A powerful alliance was developed between the leading industrialists of the country, the government and the churches, especially the mainline churches. It successfully imposed an established religion of vague theism, pro-government, anti-communism and individualism on the American people. Huge gobs of cash flowed from coffers of the largest industrial concerns into this effort to mold public opinion.
The Cold War was a part of the motivation. But one of Kruse's contributions is to show how this flowering of religiosity was built on organizational foundations and theologizing more aimed at Roosevelt than Stalin.
What I take away from Kruse's history is that the rise and fall of popular religious trends in the US are not isolated events, nor the product of sociological developments, but are created by the deliberate interventions in the religious sphere by the wealthy and powerful.
Kruse does not concern himself with Unitarian Universalism, but questions arise.
What are we to make of the fact that Unitarian Universalism was created through merger at the very peak of this flowering of state-supported and state-flattering religiosity? Certainly, all churches were then being helped by public expectation that everyone was a church-goer. It was a good time to be in the religion business. And, Unitarian churches had been the refuge for years for non-believers who needed somewhere to go on Sunday morning. And, some U or U churches fit right into the profile of a successful mainline church, even though the doctrine preached was not quite orthodox. But other UU churches and fellowships were in active resistance and defiance of the elite sponsored popular piety. They were not part of "one nation under God."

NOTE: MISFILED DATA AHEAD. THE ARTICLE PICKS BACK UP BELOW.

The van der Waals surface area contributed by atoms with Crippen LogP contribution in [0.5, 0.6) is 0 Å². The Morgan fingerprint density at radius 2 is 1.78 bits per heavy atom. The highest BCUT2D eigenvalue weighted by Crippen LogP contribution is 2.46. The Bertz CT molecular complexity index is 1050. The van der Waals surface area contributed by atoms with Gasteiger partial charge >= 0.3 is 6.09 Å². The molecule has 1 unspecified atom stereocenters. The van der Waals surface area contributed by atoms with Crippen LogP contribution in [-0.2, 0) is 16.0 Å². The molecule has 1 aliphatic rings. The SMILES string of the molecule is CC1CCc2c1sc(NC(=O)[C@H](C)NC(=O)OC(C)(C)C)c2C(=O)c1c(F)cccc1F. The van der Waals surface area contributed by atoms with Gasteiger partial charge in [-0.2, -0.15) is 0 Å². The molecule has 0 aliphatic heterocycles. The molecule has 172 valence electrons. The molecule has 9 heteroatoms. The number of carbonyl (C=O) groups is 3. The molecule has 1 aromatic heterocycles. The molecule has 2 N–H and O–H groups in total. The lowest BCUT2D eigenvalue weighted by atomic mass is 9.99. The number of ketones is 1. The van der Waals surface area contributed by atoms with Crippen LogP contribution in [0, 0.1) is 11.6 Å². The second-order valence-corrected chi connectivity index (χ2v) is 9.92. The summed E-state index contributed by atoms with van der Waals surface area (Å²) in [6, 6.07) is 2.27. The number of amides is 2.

As I read Kruse on the expensive and ambitious efforts to promote a elite-sponsored religion among the people, I began to see mid-century humanism (and the Fellowship movement) as a form of cultural resistance.
And so, right from the beginning, there were competing aspects within Unitarian Universalism: the cultural respectable liberal end of the establishment but also a center of counter-cultural resistance to the official piety.
And if these contradictions were not enough, at the same time, the Civil Rights Movement was re-asserting the power of the social gospel. The social gospel would divide Unitarian Universalism, and even most of the more liberal mainline. And as the sympathies of the mainline churches turned toward the social gospel, the wealthy and powerful would break their alliance with the mainline churches and turn their efforts toward the support of the evangelical movement.
I am currently reading up on role of financial elites in destruction of Mainline Protestantism during the Reagan era. I will be telling that story soon.